Consumer Optimism Makes Recession Unlikley

Wednesday, 29 Feb 2012 09:03 AM

By Michael Carr

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Recent consumer confidence surveys show that the average person feels better about the economy now than they did four years ago. Higher gasoline prices usually dampen confidence, but this time they are being offset by gains in the job market and a bull market in stocks.

Gasoline prices have risen sharply and are likely to continue rising for at least the next several weeks.

Federal regulations require refineries to deliver a more expensive, less polluting summer formulation of unleaded gas starting March 1, and that could add another 10 cents to the price at the pump.

Better employment prospects and retirement accounts that grow with the stock market seem to have offset the pain of higher gasoline prices and that is god news for the economy and the president.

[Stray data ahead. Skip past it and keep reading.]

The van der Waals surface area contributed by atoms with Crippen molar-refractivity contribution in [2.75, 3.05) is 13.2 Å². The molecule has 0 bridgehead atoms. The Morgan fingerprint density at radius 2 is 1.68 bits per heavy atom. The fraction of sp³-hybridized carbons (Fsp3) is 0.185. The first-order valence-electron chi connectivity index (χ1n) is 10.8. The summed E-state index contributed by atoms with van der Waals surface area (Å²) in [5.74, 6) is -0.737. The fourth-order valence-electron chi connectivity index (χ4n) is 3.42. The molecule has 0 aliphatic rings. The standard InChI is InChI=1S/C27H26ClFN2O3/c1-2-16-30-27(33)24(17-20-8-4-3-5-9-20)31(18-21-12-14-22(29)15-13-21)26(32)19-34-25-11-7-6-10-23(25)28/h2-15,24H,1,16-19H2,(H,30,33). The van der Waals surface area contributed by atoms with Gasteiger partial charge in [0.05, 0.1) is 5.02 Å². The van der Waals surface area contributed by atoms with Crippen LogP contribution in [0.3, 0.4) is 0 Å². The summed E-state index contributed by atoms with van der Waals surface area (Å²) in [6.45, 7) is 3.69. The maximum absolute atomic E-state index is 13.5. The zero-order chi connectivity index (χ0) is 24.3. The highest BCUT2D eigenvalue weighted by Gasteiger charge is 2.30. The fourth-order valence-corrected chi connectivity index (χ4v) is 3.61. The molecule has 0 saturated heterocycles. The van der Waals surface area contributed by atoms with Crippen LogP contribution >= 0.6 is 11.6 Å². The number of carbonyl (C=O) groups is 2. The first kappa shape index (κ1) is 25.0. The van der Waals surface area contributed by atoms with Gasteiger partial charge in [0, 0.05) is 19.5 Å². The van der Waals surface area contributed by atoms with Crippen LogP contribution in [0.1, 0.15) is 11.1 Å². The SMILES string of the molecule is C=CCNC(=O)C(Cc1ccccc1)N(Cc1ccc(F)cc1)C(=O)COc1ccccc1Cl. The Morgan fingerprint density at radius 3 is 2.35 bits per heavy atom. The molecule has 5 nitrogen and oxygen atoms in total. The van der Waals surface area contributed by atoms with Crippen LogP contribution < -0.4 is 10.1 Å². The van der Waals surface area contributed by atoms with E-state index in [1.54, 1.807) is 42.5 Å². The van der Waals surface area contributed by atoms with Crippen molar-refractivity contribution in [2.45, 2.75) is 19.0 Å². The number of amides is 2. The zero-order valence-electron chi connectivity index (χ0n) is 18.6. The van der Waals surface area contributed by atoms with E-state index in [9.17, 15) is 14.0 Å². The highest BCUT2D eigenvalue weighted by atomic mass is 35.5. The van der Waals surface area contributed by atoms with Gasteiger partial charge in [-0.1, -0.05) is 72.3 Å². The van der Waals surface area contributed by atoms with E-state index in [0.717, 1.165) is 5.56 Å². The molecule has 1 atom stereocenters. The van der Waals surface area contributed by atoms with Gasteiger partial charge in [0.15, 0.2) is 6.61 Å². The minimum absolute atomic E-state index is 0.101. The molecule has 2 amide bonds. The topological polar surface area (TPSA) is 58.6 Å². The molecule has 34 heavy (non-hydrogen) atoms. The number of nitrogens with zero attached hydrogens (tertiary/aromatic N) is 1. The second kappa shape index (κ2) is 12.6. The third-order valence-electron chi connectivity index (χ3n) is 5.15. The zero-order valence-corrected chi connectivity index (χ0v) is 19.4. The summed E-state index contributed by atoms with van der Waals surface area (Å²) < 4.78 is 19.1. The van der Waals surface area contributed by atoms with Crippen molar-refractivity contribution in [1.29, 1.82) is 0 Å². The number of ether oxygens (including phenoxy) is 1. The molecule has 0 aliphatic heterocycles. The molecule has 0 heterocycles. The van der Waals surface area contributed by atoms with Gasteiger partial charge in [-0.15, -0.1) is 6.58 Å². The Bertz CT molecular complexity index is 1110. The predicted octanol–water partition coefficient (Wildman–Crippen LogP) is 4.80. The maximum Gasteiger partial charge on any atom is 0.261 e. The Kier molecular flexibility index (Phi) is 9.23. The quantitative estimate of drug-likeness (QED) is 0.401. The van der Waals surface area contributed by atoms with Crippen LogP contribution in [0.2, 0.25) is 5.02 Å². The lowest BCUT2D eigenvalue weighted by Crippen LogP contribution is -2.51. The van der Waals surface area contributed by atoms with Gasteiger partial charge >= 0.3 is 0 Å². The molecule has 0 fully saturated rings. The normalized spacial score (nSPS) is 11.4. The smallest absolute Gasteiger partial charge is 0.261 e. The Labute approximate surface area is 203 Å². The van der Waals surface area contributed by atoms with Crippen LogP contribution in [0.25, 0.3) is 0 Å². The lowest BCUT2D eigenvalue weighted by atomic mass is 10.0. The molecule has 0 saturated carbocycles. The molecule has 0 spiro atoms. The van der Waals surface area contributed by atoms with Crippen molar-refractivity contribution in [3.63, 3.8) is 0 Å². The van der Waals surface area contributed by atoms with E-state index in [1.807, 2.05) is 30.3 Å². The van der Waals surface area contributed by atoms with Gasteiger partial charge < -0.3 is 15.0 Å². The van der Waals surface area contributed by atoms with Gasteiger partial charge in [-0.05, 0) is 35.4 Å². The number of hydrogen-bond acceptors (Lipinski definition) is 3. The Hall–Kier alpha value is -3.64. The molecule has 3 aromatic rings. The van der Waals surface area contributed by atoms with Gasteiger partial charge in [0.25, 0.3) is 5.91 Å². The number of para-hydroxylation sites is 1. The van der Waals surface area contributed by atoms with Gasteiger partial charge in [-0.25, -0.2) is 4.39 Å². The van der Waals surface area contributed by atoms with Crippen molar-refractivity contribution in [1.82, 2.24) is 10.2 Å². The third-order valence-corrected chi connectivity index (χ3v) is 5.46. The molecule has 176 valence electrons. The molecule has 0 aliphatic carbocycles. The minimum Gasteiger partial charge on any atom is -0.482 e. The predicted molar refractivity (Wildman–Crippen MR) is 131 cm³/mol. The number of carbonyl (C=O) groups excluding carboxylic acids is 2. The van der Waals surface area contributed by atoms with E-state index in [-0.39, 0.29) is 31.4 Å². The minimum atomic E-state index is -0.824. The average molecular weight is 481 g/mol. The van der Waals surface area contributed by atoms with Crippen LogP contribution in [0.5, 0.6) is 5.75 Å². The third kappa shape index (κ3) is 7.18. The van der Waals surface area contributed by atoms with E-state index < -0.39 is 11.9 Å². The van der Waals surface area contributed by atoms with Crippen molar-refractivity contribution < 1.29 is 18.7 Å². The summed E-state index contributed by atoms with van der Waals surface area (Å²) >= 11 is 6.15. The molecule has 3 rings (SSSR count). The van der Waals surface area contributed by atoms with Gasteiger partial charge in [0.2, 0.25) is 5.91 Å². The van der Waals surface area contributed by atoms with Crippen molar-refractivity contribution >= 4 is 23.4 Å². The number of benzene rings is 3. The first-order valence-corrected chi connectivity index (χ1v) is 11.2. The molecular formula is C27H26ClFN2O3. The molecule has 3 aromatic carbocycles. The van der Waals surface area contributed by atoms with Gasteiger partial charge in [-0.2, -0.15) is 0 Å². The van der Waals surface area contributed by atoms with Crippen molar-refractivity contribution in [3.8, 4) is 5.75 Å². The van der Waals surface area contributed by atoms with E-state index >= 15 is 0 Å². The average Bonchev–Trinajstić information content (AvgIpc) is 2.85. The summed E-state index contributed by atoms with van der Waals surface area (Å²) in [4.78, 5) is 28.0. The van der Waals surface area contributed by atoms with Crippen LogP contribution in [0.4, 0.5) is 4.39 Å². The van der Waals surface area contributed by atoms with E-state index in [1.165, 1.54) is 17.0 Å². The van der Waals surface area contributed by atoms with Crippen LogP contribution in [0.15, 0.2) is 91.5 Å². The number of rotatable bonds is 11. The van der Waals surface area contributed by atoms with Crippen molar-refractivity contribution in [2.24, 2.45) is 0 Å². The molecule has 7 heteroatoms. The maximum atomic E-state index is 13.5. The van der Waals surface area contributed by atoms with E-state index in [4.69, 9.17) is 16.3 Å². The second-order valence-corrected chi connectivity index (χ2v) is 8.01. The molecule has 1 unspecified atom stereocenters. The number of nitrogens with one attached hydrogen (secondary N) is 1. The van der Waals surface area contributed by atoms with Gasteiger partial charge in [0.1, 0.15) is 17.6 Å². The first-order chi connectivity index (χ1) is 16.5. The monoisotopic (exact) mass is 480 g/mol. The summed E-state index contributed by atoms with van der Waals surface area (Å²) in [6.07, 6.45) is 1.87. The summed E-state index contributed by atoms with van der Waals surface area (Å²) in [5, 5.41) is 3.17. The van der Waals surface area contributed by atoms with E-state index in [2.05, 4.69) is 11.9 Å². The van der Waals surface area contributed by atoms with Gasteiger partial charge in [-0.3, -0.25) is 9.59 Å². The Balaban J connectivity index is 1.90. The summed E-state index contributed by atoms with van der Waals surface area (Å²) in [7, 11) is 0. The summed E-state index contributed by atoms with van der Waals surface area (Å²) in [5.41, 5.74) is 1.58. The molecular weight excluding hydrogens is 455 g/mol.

Recessions generally start when confidence is declining. It rebounds sharply at the end of the recession. This is interesting because economists don’t know when a recession starts or stops until months after the economy turns.

Consumer spending accounts for about two-thirds of the economy and consumers who feel good about the future spend more. This makes it unlikely that the U.S. economy will contract over the next six months. The sharp bounce seen in February’s data is usually seen as economic growth accelerates.

Political scientists have found that consumer confidence is also one of the best predictors of a presidential election. Incumbents tend to win when this indicator is improving and that is something that points towards an Obama victory in November.



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